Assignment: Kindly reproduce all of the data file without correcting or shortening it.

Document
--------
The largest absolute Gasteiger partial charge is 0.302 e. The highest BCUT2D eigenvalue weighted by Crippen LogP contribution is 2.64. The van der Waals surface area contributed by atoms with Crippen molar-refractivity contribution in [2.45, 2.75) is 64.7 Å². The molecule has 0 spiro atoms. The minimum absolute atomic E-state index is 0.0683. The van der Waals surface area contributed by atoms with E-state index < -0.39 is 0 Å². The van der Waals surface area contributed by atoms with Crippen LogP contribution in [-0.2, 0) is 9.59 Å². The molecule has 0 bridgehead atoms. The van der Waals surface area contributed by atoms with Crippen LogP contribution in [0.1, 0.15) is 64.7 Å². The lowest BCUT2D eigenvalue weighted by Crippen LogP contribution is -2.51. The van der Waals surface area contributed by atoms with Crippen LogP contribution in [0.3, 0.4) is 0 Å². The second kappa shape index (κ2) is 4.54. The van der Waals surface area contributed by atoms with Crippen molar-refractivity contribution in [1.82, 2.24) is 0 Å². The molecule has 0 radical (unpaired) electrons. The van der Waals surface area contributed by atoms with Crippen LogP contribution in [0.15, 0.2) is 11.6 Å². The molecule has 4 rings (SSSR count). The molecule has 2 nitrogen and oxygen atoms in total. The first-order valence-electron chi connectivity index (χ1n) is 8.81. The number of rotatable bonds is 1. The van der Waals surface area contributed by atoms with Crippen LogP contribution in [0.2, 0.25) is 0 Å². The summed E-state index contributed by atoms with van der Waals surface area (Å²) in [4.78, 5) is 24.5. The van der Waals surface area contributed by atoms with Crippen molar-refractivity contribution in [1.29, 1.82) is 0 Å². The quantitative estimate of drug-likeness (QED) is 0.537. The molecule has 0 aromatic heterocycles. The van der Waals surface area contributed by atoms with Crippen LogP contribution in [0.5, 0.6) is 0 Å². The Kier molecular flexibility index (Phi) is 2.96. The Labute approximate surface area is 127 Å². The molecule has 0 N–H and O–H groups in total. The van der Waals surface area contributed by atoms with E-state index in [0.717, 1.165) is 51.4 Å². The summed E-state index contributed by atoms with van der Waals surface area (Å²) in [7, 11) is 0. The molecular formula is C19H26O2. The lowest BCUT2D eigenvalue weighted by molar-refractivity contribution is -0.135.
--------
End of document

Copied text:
The largest absolute Gasteiger partial charge is 0.302 e. The highest BCUT2D eigenvalue weighted by Crippen LogP contribution is 2.64. The van der Waals surface area contributed by atoms with Crippen molar-refractivity contribution in [2.45, 2.75) is 64.7 Å². The molecule has 0 spiro atoms. The minimum absolute atomic E-state index is 0.0683. The van der Waals surface area contributed by atoms with E-state index < -0.39 is 0 Å². The van der Waals surface area contributed by atoms with Crippen LogP contribution in [-0.2, 0) is 9.59 Å². The molecule has 0 bridgehead atoms. The van der Waals surface area contributed by atoms with Crippen LogP contribution in [0.1, 0.15) is 64.7 Å². The lowest BCUT2D eigenvalue weighted by Crippen LogP contribution is -2.51. The van der Waals surface area contributed by atoms with Crippen LogP contribution in [0.3, 0.4) is 0 Å². The second kappa shape index (κ2) is 4.54. The van der Waals surface area contributed by atoms with Crippen molar-refractivity contribution in [1.82, 2.24) is 0 Å². The molecule has 0 radical (unpaired) electrons. The van der Waals surface area contributed by atoms with Crippen LogP contribution in [0.15, 0.2) is 11.6 Å². The molecule has 4 rings (SSSR count). The molecule has 2 nitrogen and oxygen atoms in total. The first-order valence-electron chi connectivity index (χ1n) is 8.81. The number of rotatable bonds is 1. The van der Waals surface area contributed by atoms with Crippen LogP contribution in [0.2, 0.25) is 0 Å². The summed E-state index contributed by atoms with van der Waals surface area (Å²) in [4.78, 5) is 24.5. The van der Waals surface area contributed by atoms with Crippen molar-refractivity contribution in [1.29, 1.82) is 0 Å². The quantitative estimate of drug-likeness (QED) is 0.537. The molecule has 0 aromatic heterocycles. The van der Waals surface area contributed by atoms with Crippen LogP contribution in [0.5, 0.6) is 0 Å². The Kier molecular flexibility index (Phi) is 2.96. The Labute approximate surface area is 127 Å². The molecule has 0 N–H and O–H groups in total. The van der Waals surface area contributed by atoms with E-state index in [0.717, 1.165) is 51.4 Å². The summed E-state index contributed by atoms with van der Waals surface area (Å²) in [7, 11) is 0. The molecular formula is C19H26O2. The lowest BCUT2D eigenvalue weighted by molar-refractivity contribution is -0.135.